The circuit of FIG. 8 also has input terminals T3 and T4 which are connected to the storage sensor 36, and which are shunted by a 0.1 microfarad capacitor C2. Terminal T4 is connected through a 500 ohm potentiometer R5 to a 3 kilo-ohm grounded resistor R7, and through a 10 kilo-ohm resistor R4 to pin 2 of differential amplifier 100. Pin 2 is also connected to a 0.1 microfarad capacitor C3 which, in turn, is connected to input terminal T3. Input terminal T3 is also connected to pin 5 through a 56 kilo-ohm resistor R27, and is connected directly to pin 7. Pins 4 and 6 are grounded. Pin 8 is connected to a 510 ohm resistor R10, which is connected through a 110 kilo-ohm resistor R9 to pin 2. The junction of the two resistors is connected to a grounded Zener diode D6 which may be of the type designated IN4734A. Input terminals T2 and T3 are connected to a positive terminal B+ of a source of unidirectional potential through a 330 ohm resistor R3.
Input terminal T4 is also connected through a 10 kilo-ohm resistor R18 to pin 3 of differential amplifier 102. Input terminal T2 is connected through a 680 ohm resistor R15 to a 500 ohm potentiometer R16, the potentiometer being connected to a 910 ohm grounded resistor R17. The movable arm of potentiometer R16 is connected to pin 2 of differential amplifier 102 through a 10 kilo-ohm resistor R14. Pin 2 is connected to the junction of a 430 kilo-ohm resistor R13 and a 0.1 microfarad capacitor C4. Resistor R13 is connected to a 510 ohm resistor R11 and to a grounded Zener diode D4. Diode D4 may be of the type designated IN4734A. Resistor R11 is connected to output pin 8 of differential amplifier 102.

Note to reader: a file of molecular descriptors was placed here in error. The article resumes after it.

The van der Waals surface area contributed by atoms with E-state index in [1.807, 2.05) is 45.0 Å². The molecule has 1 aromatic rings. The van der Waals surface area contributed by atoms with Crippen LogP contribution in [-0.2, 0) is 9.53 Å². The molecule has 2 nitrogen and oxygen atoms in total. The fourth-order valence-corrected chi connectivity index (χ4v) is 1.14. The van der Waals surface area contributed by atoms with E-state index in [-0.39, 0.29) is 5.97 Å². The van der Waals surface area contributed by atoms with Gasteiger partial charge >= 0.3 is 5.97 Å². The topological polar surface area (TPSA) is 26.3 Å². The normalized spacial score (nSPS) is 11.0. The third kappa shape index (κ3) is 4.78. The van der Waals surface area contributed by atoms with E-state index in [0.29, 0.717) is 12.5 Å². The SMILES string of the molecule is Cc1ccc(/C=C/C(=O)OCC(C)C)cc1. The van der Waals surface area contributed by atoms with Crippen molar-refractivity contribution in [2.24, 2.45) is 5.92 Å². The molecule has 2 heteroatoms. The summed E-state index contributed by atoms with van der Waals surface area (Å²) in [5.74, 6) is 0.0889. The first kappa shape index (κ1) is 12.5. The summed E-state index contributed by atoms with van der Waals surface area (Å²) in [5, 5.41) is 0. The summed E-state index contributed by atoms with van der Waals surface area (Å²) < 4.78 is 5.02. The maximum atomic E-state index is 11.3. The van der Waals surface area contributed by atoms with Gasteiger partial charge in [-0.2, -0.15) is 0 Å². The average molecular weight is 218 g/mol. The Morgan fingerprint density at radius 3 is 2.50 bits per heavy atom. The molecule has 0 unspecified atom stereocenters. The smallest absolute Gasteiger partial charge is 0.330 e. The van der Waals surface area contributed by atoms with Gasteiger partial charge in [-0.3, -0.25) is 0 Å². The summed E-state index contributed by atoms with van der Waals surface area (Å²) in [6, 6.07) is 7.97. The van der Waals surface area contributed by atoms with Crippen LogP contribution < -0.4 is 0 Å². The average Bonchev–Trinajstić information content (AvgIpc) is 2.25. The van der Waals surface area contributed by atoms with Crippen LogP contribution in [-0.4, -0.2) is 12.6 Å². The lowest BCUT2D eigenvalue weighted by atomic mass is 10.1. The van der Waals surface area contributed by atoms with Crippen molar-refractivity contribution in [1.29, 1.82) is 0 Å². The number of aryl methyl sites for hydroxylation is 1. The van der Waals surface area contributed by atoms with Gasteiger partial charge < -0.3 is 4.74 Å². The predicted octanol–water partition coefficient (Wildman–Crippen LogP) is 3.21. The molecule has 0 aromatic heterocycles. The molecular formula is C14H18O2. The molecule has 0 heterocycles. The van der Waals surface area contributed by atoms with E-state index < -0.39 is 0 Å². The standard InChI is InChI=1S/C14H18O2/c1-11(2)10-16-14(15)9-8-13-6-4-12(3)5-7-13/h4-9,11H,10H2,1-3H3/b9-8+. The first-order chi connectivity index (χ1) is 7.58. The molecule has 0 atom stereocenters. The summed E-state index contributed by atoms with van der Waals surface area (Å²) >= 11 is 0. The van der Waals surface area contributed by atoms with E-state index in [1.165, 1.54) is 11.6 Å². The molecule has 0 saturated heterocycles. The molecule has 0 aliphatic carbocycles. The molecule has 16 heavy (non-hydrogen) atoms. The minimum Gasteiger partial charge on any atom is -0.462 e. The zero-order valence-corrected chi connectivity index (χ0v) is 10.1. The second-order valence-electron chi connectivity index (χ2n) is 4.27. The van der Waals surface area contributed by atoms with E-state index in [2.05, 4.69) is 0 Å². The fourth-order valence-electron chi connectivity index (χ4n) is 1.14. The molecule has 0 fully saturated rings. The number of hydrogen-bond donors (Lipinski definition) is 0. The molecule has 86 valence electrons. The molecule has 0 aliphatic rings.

Input terminal T1 is also connected through a 10 kilo-ohm resistor R22 to pin 3 of differential amplifier 104. Input terminal T2 is connected through a 1.8 kilo-ohm resistor R19 to a grounded 500 ohm potentiometer R20. The movable arm of potentiometer R20 is connected to pin 2 of differential amplifier 104 through a 10 kilo-ohm resistor R21. Pin 2 is also connected to the junction of a 0.1 microfarad capacitor C5 and a 910 kilo-ohm resistor R23. Capacitor C5 and resistor R19, together with a 56 kilo-ohm resistor R24, pin 7, and a 1.8 kilo-ohm resistor R25, are connected to resistor R3. Resistors R23 and R25 are connected to output pin 8, the output pin being connected through a 22 kilo-ohm resistor R26 and through a diode D5 to pin 1 of differential amplifier 102. Diode D5 may be of the type designated IN914. Pin 5 of differential amplifier 102 is connected through a 56 kilo-ohm resistor R12 to input terminal T2, and pin 7 is directly connected to the input terminal.